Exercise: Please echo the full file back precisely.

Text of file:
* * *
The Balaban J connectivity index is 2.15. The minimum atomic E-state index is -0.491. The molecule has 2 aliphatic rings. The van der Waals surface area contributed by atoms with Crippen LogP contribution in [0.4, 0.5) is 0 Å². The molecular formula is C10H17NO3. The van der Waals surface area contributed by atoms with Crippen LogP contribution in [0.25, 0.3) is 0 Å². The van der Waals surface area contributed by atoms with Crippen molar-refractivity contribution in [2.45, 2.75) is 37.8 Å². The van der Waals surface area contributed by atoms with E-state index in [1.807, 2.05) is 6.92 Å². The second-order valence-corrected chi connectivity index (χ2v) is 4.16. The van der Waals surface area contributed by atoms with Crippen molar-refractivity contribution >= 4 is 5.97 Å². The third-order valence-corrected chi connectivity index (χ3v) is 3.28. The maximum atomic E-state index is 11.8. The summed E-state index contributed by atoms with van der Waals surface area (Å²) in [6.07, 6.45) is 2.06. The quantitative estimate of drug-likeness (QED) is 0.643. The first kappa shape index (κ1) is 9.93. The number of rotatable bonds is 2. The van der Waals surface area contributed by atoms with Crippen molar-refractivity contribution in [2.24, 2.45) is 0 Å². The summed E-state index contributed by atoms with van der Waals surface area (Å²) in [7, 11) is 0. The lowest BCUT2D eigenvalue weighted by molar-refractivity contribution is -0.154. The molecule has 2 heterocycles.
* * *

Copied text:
The Balaban J connectivity index is 2.15. The minimum atomic E-state index is -0.491. The molecule has 2 aliphatic rings. The van der Waals surface area contributed by atoms with Crippen LogP contribution in [0.4, 0.5) is 0 Å². The molecular formula is C10H17NO3. The van der Waals surface area contributed by atoms with Crippen LogP contribution in [0.25, 0.3) is 0 Å². The van der Waals surface area contributed by atoms with Crippen molar-refractivity contribution in [2.45, 2.75) is 37.8 Å². The van der Waals surface area contributed by atoms with E-state index in [1.807, 2.05) is 6.92 Å². The second-order valence-corrected chi connectivity index (χ2v) is 4.16. The van der Waals surface area contributed by atoms with Crippen molar-refractivity contribution >= 4 is 5.97 Å². The third-order valence-corrected chi connectivity index (χ3v) is 3.28. The maximum atomic E-state index is 11.8. The summed E-state index contributed by atoms with van der Waals surface area (Å²) in [6.07, 6.45) is 2.06. The quantitative estimate of drug-likeness (QED) is 0.643. The first kappa shape index (κ1) is 9.93. The number of rotatable bonds is 2. The van der Waals surface area contributed by atoms with Crippen molar-refractivity contribution in [2.24, 2.45) is 0 Å². The summed E-state index contributed by atoms with van der Waals surface area (Å²) in [7, 11) is 0. The lowest BCUT2D eigenvalue weighted by molar-refractivity contribution is -0.154. The molecule has 2 heterocycles.